Downton is in mourning. Six months on from Matthew’s shock departure and the ripples of his death in a car accident (ruining many a turkey dinner on Christmas day when it was broadcast) are still affecting the household.
Not least Mary who, ghostly white in jet-black, is a monotone shadow of her former self and barely acknowledging poor baby George (a regal name, no less). And we know she wasn’t the warmest of characters at the best of times.
Even Downton Abbey itself looks grey and sombre as series four picks up from that memorable Christmas day episode.
It begins with the household in a stir at the news that the deceptive O’Brien, lady’s maid to Cora, has quit to take up a position in India. After which, well… we’ve been sworn to secrecy at the preview screening and had to sign away our worldly goods should we so much as hint at what’s to come for the characters.
Opera comes to Downton
What we can tell you is that, in episode three, New Zealand operatic soprano Dame Kiri Te Kanawa plays real-life Australian operatic soprano Dame Nellie Melba, who was popular in the Victorian era. She’s the only real-life character to feature in the series so far.
The really enjoyable thing was the sight of tough electricians wiping tears from their eyes as they heard Dame Kiri sing."
Allen Leech, who plays former chauffeur Tom Branson, spoke of the cast, including Hugh Bonneville (Robert) and Elisabeth McGovern (Cora) rushing on set to hear Dame Kiri sing live in the Great Hall at Highclere Castle where Downton is filmed.
Executive producer Gareth Neame said: “The really enjoyable thing was the sight of tough electricians wiping tears from their eyes as they heard Dame Kiri sing.”
Dame Kiri herself admitted that Downton, which is now shown in 220 countries, is her favourite programme. So much so that she’s named her third dog ‘Abbey’ in honour of the show.
“It was the most wonderful experience,” said Dame Kiri of filming. “The story is very special. It’s very delicate, beautifully written with the most beautiful actors some of whom we haven’t seen before.”
Unlike other series, this season doesn’t span decades (it’s set in 1922), but the energy and rhythm are the same as other series, said Neame.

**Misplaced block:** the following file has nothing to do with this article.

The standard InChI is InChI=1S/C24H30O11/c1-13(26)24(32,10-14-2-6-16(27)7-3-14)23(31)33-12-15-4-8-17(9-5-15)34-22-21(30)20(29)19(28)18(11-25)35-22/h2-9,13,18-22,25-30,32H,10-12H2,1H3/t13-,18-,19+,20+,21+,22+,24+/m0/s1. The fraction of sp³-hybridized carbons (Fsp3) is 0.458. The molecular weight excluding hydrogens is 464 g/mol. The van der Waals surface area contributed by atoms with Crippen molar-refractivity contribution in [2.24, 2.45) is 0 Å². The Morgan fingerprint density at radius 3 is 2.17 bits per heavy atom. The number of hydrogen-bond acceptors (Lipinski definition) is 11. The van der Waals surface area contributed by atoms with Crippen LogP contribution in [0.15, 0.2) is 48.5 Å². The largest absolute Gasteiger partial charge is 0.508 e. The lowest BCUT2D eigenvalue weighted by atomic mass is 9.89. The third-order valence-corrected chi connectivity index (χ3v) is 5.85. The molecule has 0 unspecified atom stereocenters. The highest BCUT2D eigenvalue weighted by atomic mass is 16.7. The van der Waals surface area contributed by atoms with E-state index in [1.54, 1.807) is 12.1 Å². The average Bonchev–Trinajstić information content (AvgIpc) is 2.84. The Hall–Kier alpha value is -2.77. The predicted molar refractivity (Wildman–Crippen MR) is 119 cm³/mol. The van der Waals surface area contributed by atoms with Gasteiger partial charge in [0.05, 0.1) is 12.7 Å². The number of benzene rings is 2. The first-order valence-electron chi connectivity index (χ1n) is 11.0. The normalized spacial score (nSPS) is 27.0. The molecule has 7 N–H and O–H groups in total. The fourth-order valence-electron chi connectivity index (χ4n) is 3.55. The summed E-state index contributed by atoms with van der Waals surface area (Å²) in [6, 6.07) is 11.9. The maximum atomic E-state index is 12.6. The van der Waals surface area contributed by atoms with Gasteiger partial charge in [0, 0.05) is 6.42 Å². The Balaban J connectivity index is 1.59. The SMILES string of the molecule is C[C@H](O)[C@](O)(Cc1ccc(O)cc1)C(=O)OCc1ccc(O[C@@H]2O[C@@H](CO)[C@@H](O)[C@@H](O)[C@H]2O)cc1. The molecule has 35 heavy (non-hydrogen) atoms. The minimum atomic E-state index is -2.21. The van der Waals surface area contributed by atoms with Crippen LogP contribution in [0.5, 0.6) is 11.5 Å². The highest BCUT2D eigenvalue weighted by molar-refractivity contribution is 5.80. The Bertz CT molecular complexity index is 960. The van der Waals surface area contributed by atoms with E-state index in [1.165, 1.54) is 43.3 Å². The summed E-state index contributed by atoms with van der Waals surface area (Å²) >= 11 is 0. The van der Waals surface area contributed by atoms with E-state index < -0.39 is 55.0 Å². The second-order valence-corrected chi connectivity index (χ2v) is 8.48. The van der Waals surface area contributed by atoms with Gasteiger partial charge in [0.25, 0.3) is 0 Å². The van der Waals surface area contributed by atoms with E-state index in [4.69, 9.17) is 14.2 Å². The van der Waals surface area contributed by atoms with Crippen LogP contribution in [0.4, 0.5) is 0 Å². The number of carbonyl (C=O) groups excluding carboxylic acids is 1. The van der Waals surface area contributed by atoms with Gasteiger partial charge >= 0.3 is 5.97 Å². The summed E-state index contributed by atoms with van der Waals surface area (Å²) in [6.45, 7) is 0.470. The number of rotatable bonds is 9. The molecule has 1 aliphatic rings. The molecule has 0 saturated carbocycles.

“Although it is very romantic and has laugh out loud moments, Downton is very much about the twists and turns, the surprises,” he continued. “So as shocking as Matthew’s death was, those big life and death moments will happen to any family from time to time. And in a drama that’s what we go for.”
There are many new faces in this series. In the first episode, look out for bossy Nanny West, charged with looking after the youngsters, who under-butler Thomas takes an instant dislike to. At the end of the first episode you’ll find out why.
Watch out too for the scary Geordie butler who intimidates Matthew’s poor former valet Molesley, as he looks for work following Matthew’s death.
“The intensity of the drama is definitely up this year,” revealed Leech. “Of course it’s sad when key characters move on but the story benefits from new characters and creates new energy.”
“You have to keep going, that’s showbiz!”
Leech is coy about whether Branson finds romance again in this series. “He crossed the class divide for Sybil so I think it will take some time to match that,” he said cryptically.
And what of the devastated Mary? Will the ice-queen ever find true love again when it took her three series to admit she loved Matthew?
“Rather like Branson, Mary is not open to moving on from Matthew but that doesn’t mean there isn’t interest in her from other men, even if she can’t see beyond Matthew,” divulged Neame.
In this series, Branson is now managing the estate with Robert, Earl of Grantham. Although he has a job it doesn’t necessarily mean he’s comfortable in his surroundings, said Leech. He’s still trying to find his place.
He also has an affinity with Mary as they’ve both lost their spouses, which is why Branson – and, indeed, Carson - tries to help her out of her grief in the first episode. You’ll have to tune in when the series starts again on ITV1 in the autumn to find out if that works.
Will you be tuning in to series four? Let us know below.